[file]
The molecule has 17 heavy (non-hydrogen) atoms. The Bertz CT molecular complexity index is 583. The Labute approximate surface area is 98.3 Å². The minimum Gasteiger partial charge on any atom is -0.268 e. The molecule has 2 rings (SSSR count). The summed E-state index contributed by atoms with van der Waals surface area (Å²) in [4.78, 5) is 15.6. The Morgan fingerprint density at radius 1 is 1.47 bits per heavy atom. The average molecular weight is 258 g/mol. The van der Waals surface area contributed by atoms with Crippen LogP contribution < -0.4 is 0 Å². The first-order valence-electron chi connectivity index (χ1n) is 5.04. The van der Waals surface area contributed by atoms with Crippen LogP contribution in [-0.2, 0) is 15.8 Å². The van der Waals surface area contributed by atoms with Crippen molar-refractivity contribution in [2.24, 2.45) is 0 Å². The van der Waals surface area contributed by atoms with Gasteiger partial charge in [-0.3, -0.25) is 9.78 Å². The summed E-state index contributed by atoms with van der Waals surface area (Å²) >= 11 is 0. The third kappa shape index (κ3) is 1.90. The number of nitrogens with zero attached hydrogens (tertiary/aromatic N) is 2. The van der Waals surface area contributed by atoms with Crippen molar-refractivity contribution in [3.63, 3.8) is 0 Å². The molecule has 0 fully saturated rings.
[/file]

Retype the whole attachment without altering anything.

The molecule has 17 heavy (non-hydrogen) atoms. The Bertz CT molecular complexity index is 583. The Labute approximate surface area is 98.3 Å². The minimum Gasteiger partial charge on any atom is -0.268 e. The molecule has 2 rings (SSSR count). The summed E-state index contributed by atoms with van der Waals surface area (Å²) in [4.78, 5) is 15.6. The Morgan fingerprint density at radius 1 is 1.47 bits per heavy atom. The average molecular weight is 258 g/mol. The van der Waals surface area contributed by atoms with Crippen LogP contribution < -0.4 is 0 Å². The first-order valence-electron chi connectivity index (χ1n) is 5.04. The van der Waals surface area contributed by atoms with Crippen LogP contribution in [-0.2, 0) is 15.8 Å². The van der Waals surface area contributed by atoms with Crippen molar-refractivity contribution in [2.24, 2.45) is 0 Å². The van der Waals surface area contributed by atoms with Gasteiger partial charge in [-0.3, -0.25) is 9.78 Å². The summed E-state index contributed by atoms with van der Waals surface area (Å²) >= 11 is 0. The third kappa shape index (κ3) is 1.90. The number of nitrogens with zero attached hydrogens (tertiary/aromatic N) is 2. The van der Waals surface area contributed by atoms with Crippen molar-refractivity contribution in [3.63, 3.8) is 0 Å². The molecule has 0 fully saturated rings.